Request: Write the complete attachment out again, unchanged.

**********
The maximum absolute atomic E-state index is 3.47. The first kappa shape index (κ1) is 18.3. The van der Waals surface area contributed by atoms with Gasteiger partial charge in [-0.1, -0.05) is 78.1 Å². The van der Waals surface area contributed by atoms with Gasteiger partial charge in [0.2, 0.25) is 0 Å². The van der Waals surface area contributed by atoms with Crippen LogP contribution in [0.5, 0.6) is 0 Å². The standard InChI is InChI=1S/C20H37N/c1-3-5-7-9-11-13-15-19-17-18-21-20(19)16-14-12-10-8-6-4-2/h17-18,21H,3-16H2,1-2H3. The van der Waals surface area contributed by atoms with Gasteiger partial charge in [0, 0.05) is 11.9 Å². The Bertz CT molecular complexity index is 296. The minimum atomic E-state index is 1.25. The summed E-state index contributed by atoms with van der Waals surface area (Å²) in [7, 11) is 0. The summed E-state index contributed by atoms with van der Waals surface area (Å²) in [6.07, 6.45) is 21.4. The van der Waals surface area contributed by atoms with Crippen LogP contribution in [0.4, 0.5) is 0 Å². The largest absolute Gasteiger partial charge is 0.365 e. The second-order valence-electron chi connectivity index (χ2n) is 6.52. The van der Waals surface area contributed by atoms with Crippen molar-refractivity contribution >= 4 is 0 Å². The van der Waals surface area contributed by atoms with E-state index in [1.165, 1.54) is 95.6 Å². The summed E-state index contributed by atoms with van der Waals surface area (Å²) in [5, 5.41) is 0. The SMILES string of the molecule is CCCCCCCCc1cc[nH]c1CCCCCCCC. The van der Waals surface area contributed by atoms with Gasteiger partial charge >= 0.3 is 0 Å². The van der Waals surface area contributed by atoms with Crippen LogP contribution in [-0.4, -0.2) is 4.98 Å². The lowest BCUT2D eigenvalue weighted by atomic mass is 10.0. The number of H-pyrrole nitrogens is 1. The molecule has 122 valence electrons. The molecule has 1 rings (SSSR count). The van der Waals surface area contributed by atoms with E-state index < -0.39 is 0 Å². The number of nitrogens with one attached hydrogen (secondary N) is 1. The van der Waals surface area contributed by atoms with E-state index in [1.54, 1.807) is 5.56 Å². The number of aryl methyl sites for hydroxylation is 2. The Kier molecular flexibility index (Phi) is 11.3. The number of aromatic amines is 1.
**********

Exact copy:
The maximum absolute atomic E-state index is 3.47. The first kappa shape index (κ1) is 18.3. The van der Waals surface area contributed by atoms with Gasteiger partial charge in [-0.1, -0.05) is 78.1 Å². The van der Waals surface area contributed by atoms with Gasteiger partial charge in [0.2, 0.25) is 0 Å². The van der Waals surface area contributed by atoms with Crippen LogP contribution in [0.5, 0.6) is 0 Å². The standard InChI is InChI=1S/C20H37N/c1-3-5-7-9-11-13-15-19-17-18-21-20(19)16-14-12-10-8-6-4-2/h17-18,21H,3-16H2,1-2H3. The van der Waals surface area contributed by atoms with Gasteiger partial charge in [0, 0.05) is 11.9 Å². The Bertz CT molecular complexity index is 296. The minimum atomic E-state index is 1.25. The summed E-state index contributed by atoms with van der Waals surface area (Å²) in [7, 11) is 0. The summed E-state index contributed by atoms with van der Waals surface area (Å²) in [6.07, 6.45) is 21.4. The van der Waals surface area contributed by atoms with Crippen LogP contribution in [0.4, 0.5) is 0 Å². The largest absolute Gasteiger partial charge is 0.365 e. The second-order valence-electron chi connectivity index (χ2n) is 6.52. The van der Waals surface area contributed by atoms with Crippen molar-refractivity contribution >= 4 is 0 Å². The van der Waals surface area contributed by atoms with E-state index in [1.165, 1.54) is 95.6 Å². The summed E-state index contributed by atoms with van der Waals surface area (Å²) in [5, 5.41) is 0. The SMILES string of the molecule is CCCCCCCCc1cc[nH]c1CCCCCCCC. The van der Waals surface area contributed by atoms with Gasteiger partial charge >= 0.3 is 0 Å². The van der Waals surface area contributed by atoms with Crippen LogP contribution in [-0.4, -0.2) is 4.98 Å². The lowest BCUT2D eigenvalue weighted by atomic mass is 10.0. The number of H-pyrrole nitrogens is 1. The molecule has 122 valence electrons. The molecule has 1 rings (SSSR count). The van der Waals surface area contributed by atoms with E-state index < -0.39 is 0 Å². The number of nitrogens with one attached hydrogen (secondary N) is 1. The van der Waals surface area contributed by atoms with E-state index in [1.54, 1.807) is 5.56 Å². The number of aryl methyl sites for hydroxylation is 2. The Kier molecular flexibility index (Phi) is 11.3. The number of aromatic amines is 1.